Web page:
Firefighters practice vehicle extrications

Firefighters practice vehicle extrications

CARLYSS, LA (KPLC) - Drivers are bombarded with distractions nowadays from phones to other gadgets, and firefighters say it's causing more wrecks – bad ones. ?xml:namespace prefix = o ns = "urn:schemas-microsoft-com:office:office" /

They say they're turning to the tool known as 'Jaws of Life' more frequently to help remove trapped victims.

But they need proper training to do that.

While the vehicles may look pretty beat up, by the time Carlyss firefighters were through they looked even worse.

“We're just providing some wrecked cars that we'll usually scrap out,” said Dawn Holtzman, owner of TOPS Auto Recycling.  

It's thanks to TOPS that firefighters were able to learn about vehicle extrications on Thursday.

But firefighters weren't just learning about it, it was a hands-on training that gave them real life practice.

Instructor Todd Singletary says it's an annual training for firefighters, that's important because, "When they have a patient in the car that is trapped, time is crucial."

Plus, Singletary says they're seeing more and more extrications on the job, especially on highways.

"So they need to be able to have the right equipment to be able to cut and remove that patient as quickly as possible, to get them transported to the hospital," added Singletary.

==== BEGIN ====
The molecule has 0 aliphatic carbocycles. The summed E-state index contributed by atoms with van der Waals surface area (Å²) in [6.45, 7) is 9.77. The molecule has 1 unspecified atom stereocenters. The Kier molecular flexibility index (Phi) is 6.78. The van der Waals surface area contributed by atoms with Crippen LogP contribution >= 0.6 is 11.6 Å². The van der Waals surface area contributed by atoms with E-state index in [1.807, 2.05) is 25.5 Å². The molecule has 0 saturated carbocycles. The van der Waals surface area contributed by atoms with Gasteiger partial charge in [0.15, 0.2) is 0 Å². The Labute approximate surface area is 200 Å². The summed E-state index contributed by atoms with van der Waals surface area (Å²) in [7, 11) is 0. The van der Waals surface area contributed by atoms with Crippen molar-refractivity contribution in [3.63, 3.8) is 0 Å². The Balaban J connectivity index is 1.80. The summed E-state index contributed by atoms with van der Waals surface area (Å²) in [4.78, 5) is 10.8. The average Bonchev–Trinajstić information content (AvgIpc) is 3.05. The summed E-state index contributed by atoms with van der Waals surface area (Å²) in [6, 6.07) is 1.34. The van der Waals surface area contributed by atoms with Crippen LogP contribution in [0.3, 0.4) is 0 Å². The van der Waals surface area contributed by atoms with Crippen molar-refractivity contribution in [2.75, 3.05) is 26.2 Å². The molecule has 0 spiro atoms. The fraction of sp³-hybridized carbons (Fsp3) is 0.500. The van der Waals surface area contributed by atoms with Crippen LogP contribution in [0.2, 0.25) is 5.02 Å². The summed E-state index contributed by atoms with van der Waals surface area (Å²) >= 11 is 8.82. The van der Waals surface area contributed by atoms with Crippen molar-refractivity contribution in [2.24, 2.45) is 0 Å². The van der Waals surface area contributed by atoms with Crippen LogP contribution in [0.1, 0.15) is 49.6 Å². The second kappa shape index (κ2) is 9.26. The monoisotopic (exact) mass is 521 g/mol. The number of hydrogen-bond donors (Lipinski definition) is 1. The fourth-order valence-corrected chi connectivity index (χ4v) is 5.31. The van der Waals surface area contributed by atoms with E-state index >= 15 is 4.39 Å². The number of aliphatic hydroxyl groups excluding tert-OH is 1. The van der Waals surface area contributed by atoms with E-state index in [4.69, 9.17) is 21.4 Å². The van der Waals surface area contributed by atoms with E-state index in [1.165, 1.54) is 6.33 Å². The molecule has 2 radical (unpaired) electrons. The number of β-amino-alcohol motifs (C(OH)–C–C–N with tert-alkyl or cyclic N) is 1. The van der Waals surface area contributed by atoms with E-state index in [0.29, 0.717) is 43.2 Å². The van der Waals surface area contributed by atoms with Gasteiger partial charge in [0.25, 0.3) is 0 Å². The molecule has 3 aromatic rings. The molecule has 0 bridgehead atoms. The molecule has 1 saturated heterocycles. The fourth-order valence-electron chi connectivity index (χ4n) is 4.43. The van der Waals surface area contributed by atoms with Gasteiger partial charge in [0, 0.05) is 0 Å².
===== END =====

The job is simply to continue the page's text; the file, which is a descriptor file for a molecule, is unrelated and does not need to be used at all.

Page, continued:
It's why they need to know how to use tools like these.

"They have the cutter, they have the spreader and they have the ram which you saw where they did the dash lift. If that front dash is pinned on that person they have to use that ram to be able to lift that off so they can slide the patient out of the car," explained Singletary.

Whether it's sawing out a window, cutting off a door, or removing the roof, firefighters need to stay up to date with ever-changing vehicles and tools.

"So as the cars change we have to stay on top of it and train as well," said Singletary.

While it's called training, Singletary says it's more of a refresher for these firefighters. And overall, he says, "They're doing very good."

Firefighters say they're seeing more bad wrecks here in part due to smaller vehicles on the roads and excessive speeding.

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